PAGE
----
Monday, January 16, 2006
back to India
i think the toughest thing to describe in words for me is my experience at Panskura. Panskura is a small, rural town in West Bengal. We came there to participate in an English camp. I don't think any of us knew exactly what that meant and i venture to guess, that even after we left, we were not quite sure what it was we accomplished.
I came in with a group that was two days late for the openning ceremony and the initial orientation. The day we came in, the classes were already done and i played outside with children and the other JETs. The most common sight throughout our days at the school were circles of children and villagers around one or several JETs. Whenever i saw a gathering, i was sure to find a foreigner in the middle of it, leading a game, signing authographs, taking photos and showing them off, or just chatting.
Second day was the 24th. Kelly and i taught three classes that day. We did them on the fly. We had flashcards and ideas, but we had no idea who we would be teaching. Kelly had taught a group of 11-13 year old girls inside the school building on the previous day and suggested we go to them again. We walked into a cement room with drab walls and a portable chalkboard leaning against a lonely chair. The girls were standing on mats that looked like potato sacks, perhaps they were. Eager and anticipating they were waiting for our instructions.
"Miss miss miss miss miss miss miss miss...." we heard that word so many times, it was like a non-stop ringing in our ears. We tried to teach them emotions by mimicking them. We tried to teach them to read the words by having them find the emotions. The girls were competitive and eager to please. They would tell on their peer if the girl cheated. They would scream for attention to make sure we saw the one giving the right answer.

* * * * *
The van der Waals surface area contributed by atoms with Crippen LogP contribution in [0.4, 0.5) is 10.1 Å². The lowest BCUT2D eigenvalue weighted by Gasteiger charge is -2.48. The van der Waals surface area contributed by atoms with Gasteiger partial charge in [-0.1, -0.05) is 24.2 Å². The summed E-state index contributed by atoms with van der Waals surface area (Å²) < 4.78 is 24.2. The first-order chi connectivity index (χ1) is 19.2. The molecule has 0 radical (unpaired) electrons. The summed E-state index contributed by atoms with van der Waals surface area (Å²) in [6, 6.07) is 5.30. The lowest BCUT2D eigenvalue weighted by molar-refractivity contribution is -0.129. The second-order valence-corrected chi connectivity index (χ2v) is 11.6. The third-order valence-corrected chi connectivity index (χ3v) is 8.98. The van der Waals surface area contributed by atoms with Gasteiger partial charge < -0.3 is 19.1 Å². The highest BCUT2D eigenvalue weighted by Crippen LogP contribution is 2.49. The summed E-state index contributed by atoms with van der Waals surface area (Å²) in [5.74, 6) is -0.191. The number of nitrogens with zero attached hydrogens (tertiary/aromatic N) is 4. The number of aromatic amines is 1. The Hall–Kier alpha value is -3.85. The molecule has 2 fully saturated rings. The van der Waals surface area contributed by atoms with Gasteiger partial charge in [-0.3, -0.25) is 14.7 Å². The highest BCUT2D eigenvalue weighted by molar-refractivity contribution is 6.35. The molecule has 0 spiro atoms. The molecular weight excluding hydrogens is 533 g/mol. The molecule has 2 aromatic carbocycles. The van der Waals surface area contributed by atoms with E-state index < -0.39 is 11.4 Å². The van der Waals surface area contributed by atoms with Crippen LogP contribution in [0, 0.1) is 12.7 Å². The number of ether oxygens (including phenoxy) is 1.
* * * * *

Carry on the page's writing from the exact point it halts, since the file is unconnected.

It was exhausting and yet pleasant to have such a ready audience. I think we did all right that day--we certainly felt that our lessons went well, even though i felt that was i losing my voice and sanity towards the end.
During lunch, the group discussed how the morning went. What classrooms could be switched up..who was doing what where.
We were served our usual boiled veg on plates sown from banana leaves (that was the last day of those plates...after that we got paper plates once and banana leaves the rest of the time).
The ladies who would serve us in the basement room came around with laddles and buckets. Every time they scooped up something on the plate, we said "thank you."
One of the ladies got so used to it, that during the rest of the time, she would come up to one of us with a laddle and say "thank you?" as she got ready to pour out the veggies, rice, dahl, or noodles, whatever was served that day.
The food never bothered me too much. It wasn't the most extravagant and certainly didn't strike me as particularly tasty, but it was filling and there was usually plenty of it.
One day we got fried eggplant for dinner. I have never seen a group of people get so excited over one piece of friend eggplant. It was as if we had received a gift we had most desired and the high anticipation for a second helping was hillarious, but i felt it as much as anyone.
The night of the 24th people gathered in the girls dorm room at the guest house to wrap presents. Each orphan received three presents and we had also wrapped a bunch of smaller presents of pencils, pens, and erasers to give out to the school children that would gather in the afternoon of the 25th.
Here's an entry from my journal on the 25th:
Every minute is precious here. Every moment wants to be special and remembered. In the morning we watched the school children race in a sports event. It was somewhat reminiscent of the Japanese "undokai." .... Panskura is rural and without industry [as far as i could tell]. They are farmers and merchants who are scraping by for a living. Yet they are people of such spirit and joy towards others. Their eyes show such depth and beauty.....The joy we've brought to these people by paying attention to their children is apparent without words.
Standing in a small school room on the third floor. Looking out through a window at a field filled with trash with JETs behind me decorating it for Christmas events.